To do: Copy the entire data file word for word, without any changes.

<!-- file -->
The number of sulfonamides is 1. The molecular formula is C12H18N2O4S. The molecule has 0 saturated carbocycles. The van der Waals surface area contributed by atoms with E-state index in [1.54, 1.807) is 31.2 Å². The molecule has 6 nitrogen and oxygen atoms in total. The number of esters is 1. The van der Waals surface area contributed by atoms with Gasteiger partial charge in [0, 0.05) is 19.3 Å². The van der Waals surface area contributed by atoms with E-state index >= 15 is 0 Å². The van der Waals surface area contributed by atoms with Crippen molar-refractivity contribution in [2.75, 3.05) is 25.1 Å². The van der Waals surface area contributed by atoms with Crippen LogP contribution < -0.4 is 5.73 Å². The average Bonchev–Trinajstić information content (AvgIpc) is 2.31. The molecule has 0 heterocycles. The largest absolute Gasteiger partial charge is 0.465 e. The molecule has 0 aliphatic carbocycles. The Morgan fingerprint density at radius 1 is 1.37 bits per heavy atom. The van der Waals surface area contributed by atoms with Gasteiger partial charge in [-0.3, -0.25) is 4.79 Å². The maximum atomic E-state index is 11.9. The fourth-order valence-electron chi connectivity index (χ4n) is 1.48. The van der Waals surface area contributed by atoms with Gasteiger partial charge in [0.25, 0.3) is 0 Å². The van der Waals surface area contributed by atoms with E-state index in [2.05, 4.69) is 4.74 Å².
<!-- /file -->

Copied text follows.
The number of sulfonamides is 1. The molecular formula is C12H18N2O4S. The molecule has 0 saturated carbocycles. The van der Waals surface area contributed by atoms with E-state index in [1.54, 1.807) is 31.2 Å². The molecule has 6 nitrogen and oxygen atoms in total. The number of esters is 1. The van der Waals surface area contributed by atoms with Gasteiger partial charge in [0, 0.05) is 19.3 Å². The van der Waals surface area contributed by atoms with E-state index >= 15 is 0 Å². The van der Waals surface area contributed by atoms with Crippen molar-refractivity contribution in [2.75, 3.05) is 25.1 Å². The van der Waals surface area contributed by atoms with Crippen LogP contribution < -0.4 is 5.73 Å². The average Bonchev–Trinajstić information content (AvgIpc) is 2.31. The molecule has 0 heterocycles. The largest absolute Gasteiger partial charge is 0.465 e. The molecule has 0 aliphatic carbocycles. The Morgan fingerprint density at radius 1 is 1.37 bits per heavy atom. The van der Waals surface area contributed by atoms with Gasteiger partial charge in [-0.3, -0.25) is 4.79 Å². The maximum atomic E-state index is 11.9. The fourth-order valence-electron chi connectivity index (χ4n) is 1.48. The van der Waals surface area contributed by atoms with Gasteiger partial charge in [0.25, 0.3) is 0 Å². The van der Waals surface area contributed by atoms with E-state index in [2.05, 4.69) is 4.74 Å².